Below are a couple of key pointers when thinking about loyalty programs to generate more interest and engagement amongst your customers, while at the same time gathering critical data to ensure the loyalty program is generating maximum returns to the business.


1. Link your loyalty database with other systems that collect and hold customer information

The ability to collect customer data is a core benefit of any loyalty program. Typical data could include what the customer purchased, as well as the location and frequency of purchase. Over time the data you hold will detail the preferences of individual customers, what kinds of promotions they are likely to respond to, even what days they prefer to shop. Building such a rich customer profile will support the tailoring marketing messages, both in-store and through other channels such as email.

Starbucks in the US is famous for doing just this, showing that even coffee houses can graduate beyond paper loyalty cards. There’s a lot of information you can obtain by properly linking the loyalty program with your POS system to track purchasing habits, which many retailers are not currently doing, and then wondering why the card is not being used.


2. Make the loyalty card meaningful

One of the reasons that the “buy ten get one free” card works for cafés is because people may well stop by daily, and so every two weeks they’ll get a free coffee. However it is unlikely that this approach would work for say a car dealership.

To get value from a loyalty program businesses need to drive frequent and habitual usage, which will benefit both the customer as well as the organisation. As obvious as that sounds, it’s a message that’s often lost, with rewards accruing too slowly or benefits being of limited value to be of interest to the customer (which is what happened to Fitness First).

Program benefits don’t have to be a monetary rewards or discounts, often membership perks are preferable. Airlines are perhaps the best example of this. International airlines like to reward their frequent flyers, not only with cheaper flights, but access to a deluxe lounge with showers, free food and coffee, and comfortable seats to relax in on stopovers or prior to a flight. For the regular traveller who has accrued enough points to access it, it’s the lounge access pass that is the strongest incentive to remain loyal to one airline.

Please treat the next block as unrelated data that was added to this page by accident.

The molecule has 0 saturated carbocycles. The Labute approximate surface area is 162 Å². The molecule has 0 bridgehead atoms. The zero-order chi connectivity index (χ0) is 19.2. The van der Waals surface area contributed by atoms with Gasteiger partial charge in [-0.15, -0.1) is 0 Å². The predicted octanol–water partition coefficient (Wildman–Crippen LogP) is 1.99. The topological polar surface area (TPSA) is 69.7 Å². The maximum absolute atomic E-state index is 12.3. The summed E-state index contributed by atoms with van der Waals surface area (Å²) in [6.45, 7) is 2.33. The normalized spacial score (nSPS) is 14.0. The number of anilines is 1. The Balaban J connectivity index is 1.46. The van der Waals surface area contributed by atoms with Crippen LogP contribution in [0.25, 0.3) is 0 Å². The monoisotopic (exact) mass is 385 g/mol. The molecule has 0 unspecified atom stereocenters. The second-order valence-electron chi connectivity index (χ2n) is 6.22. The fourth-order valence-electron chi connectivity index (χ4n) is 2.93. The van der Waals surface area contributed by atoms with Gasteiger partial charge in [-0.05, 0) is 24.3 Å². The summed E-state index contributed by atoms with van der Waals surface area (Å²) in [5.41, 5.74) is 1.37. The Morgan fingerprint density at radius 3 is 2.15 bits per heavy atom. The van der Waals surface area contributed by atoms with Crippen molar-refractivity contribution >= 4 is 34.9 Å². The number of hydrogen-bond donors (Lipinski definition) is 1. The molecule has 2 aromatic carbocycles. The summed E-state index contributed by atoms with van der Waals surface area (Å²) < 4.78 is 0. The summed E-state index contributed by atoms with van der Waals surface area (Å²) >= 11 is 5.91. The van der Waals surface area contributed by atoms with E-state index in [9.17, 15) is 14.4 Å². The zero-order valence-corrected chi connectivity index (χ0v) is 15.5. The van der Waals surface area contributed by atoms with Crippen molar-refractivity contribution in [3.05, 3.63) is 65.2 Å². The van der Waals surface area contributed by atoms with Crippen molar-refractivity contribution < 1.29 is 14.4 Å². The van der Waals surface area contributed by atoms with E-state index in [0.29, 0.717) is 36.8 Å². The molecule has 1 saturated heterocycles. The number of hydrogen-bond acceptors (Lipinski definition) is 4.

3. Make use of the data

Too many organisations launch a loyalty program, and then fail to do anything with the data that they’ve collected. There are some great case studies about overseas supermarkets such as Tesco and Sainsbury’s in the UK using their loyalty program to determine everything from what products to stock, right through to using the data to be able to offer a free TV and movie service where customers view targeted ads in exchange for signing up.

In the end, it is that investment into analytics that determines the success of a loyalty card. A successful one is one the organisation has drawn meaningful insights from, and then used to offer customers compelling products and services.

Complex data analytics strategies are something that many small and medium businesses are still wary of investing in for fear of the expense and technical challenges they can pose. However, a good partner can help these businesses set themselves up for advanced analytics, and with loyalty programs becoming a major presence in consumer wallets across all kinds of retail, it’s going to be a significant competitive advantage against those that can’t offer compelling loyalty programs.


James Forbes is head of digital and marketing at information management consultancy InfoReady.